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July 3 – September 12, 2021

The Ironic Curtain features artists who worked under political repression in the decades just before the fall of the Soviet Union, making “official” art by day and their own experimental art in secret. The results are wild and darkly witty, with symbols of the Soviet government used to parody its power rather than to celebrate it. 

Sots Art, a Soviet version of Pop Art, is well represented in this exhibition among paintings, sculpture, prints, and photography by nearly three dozen artists, including the artist duo Komar and Melamid, Ilya Kabakov, Alexander Kosolapov, Oleg Vassiliev, and Leonid Sokov. 

Having been officially repressed or relatively contained to émigré centers such as New York City, many of these works are little known, and some works in the exhibition are being shown in the United States for the first time. The CMA has organized this exhibition from the premier Neil K. Rector Collection to create this rare opportunity.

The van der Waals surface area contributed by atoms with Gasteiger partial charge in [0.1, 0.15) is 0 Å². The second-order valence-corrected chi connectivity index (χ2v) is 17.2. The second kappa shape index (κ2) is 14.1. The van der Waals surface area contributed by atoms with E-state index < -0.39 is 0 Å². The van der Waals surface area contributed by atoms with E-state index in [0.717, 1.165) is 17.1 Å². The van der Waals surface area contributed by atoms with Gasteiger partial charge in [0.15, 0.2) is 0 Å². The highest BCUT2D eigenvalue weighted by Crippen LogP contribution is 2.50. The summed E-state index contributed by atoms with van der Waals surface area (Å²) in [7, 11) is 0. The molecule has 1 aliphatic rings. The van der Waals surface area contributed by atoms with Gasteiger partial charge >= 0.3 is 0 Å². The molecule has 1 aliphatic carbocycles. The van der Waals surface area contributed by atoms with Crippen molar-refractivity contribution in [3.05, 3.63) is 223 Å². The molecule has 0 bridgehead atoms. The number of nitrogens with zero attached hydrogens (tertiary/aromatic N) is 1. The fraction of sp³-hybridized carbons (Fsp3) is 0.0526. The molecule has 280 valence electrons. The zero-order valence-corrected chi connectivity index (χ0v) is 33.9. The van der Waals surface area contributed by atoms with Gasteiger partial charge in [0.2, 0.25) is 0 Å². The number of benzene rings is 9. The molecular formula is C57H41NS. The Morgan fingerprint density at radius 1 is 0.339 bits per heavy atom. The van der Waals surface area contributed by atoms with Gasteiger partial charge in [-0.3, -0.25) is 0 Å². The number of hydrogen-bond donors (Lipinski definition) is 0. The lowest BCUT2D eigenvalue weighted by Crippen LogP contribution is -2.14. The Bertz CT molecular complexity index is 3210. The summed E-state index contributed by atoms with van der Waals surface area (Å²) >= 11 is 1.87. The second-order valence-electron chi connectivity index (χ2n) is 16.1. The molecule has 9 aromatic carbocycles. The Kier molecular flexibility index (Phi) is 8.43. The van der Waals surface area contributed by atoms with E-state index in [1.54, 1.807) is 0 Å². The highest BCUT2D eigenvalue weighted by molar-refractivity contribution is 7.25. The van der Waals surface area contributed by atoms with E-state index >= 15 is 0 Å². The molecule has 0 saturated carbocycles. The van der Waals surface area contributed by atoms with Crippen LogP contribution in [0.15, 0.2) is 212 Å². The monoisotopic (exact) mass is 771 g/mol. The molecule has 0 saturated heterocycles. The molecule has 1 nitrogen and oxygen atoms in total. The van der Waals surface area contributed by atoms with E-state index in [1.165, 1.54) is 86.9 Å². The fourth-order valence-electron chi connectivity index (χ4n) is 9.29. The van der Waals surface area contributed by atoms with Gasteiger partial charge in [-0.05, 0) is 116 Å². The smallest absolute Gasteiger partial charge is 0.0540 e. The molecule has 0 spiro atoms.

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Lifting the Curtain: Neil K. Rector in Conversation with Catherine Walworth

Friday, July 9
7:00 p.m. - 8:00 p.m.

Contemporary collector Neil K. Rector discusses his personal memories of the nonconformist artists in The Ironic Curtain: Art from the Soviet Underground with CMA Curator Catherine Walworth. The act of collecting is critical to 20th-century Russian avant-garde art, which nearly fell out of history under political repression. Rector has been actively preserving and collecting postwar Soviet art and photography for decades. He was a founding member of a Russian-focused collections committee at Tate Modern (London), and his support of Russian art was honored by the Hermitage Museum Foundation (St. Petersburg) in 2012.

In person: Free. Members only. Space is limited for in-person attendance to allow for physical distancing.

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Virtual: Free and open to the public. Watch with the play button to the right once the video becomes available on July 9.

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